Given the current climate of outrage across American college campuses and many other institutions and communities, I think I would be justified in calling this discrimination.  And I am guessing I would be laughed out of the discussion.  As a 56 year old white male, the rest of the culture would seem me as the posterchild of their problem.  It’s white men like me (according to the unhappy social justice warriors) who hold all the cards, who are the true bastion of racism and economic privilege in this country.  If I had a position to lose, I might get hounded out of my job, having been labeled a ‘racist’, if for no other reason than by association or not going along with their agenda.

by Frank Cotham

To use an old but useful cliché, the current movement of on-campus and community radicals is producing a lot of heat, a lot of smoke, but almost no light.  Victory is declared if some poor administrator is hounded from office, or if their threats and intimidation succeed in causing a policy review.  If only.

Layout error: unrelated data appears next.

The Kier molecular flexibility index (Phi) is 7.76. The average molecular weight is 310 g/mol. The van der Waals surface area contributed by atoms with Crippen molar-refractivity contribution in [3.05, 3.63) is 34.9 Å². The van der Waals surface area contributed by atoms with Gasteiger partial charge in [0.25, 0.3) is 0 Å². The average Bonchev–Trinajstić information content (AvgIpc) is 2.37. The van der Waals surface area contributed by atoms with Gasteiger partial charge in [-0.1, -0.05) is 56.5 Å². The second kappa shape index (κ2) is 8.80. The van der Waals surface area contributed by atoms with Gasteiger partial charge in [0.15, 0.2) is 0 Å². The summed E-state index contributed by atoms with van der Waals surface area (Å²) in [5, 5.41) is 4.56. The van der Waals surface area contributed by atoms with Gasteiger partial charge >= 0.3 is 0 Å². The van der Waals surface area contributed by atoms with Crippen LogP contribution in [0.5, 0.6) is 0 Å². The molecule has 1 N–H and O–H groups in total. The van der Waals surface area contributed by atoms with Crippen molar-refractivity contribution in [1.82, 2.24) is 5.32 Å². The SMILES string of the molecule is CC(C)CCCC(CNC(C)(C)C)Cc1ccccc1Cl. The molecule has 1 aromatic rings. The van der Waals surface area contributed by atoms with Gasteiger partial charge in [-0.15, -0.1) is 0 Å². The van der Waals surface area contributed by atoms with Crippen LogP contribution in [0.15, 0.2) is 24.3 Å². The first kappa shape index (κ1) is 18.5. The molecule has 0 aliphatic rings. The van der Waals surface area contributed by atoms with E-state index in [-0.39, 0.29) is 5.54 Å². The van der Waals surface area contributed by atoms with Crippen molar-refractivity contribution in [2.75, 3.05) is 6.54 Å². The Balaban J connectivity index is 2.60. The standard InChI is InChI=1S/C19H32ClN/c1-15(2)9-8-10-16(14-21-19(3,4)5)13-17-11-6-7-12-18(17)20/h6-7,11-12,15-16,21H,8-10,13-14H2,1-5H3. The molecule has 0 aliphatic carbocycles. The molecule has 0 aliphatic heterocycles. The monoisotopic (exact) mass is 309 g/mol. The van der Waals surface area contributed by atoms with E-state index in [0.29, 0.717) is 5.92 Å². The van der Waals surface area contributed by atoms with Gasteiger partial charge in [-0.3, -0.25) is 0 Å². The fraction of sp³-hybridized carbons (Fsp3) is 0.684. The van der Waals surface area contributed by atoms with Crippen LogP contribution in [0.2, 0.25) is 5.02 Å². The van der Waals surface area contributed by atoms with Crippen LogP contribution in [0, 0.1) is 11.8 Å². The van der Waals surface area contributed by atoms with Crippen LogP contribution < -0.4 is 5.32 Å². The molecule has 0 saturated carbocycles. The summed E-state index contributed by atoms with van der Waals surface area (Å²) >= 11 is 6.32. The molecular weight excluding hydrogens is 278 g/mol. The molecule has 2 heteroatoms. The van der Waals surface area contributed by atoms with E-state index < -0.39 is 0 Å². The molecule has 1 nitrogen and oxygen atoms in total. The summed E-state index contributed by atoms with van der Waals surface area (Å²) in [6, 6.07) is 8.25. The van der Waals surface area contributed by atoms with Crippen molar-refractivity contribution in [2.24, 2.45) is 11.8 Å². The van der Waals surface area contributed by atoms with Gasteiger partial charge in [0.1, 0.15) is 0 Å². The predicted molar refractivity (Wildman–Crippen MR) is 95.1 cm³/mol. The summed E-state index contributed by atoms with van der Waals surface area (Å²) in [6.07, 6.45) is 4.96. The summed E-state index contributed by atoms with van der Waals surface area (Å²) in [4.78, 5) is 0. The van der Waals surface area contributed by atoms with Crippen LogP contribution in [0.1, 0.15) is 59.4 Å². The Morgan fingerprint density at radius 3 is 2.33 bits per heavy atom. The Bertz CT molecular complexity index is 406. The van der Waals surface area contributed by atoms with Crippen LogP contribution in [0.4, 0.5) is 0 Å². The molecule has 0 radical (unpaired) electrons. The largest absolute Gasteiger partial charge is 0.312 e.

Don’t get me wrong, there is plenty of discrimination happening throughout American culture today, and not just white on black, police on black, college administrators and teachers on black.  But what nobody seems to get, is that dealing with discrimination (and the racism behind it) in this way – naming, shaming, protesting, rioting, policy-making, legislating – when has this ever made a difference in resolving the real issues behind discrimination, from the personal to the institutional?  We have some wonderful laws on the books, both federal and state, but when has a law ever dealt with the real causes of discrimination and racism?  The concerns of the so-called radicals today may be legitimate, but the way they are going about addressing those concerns demonstrates they neither know history nor have they understood the true nature of the beast they claim to be fighting against.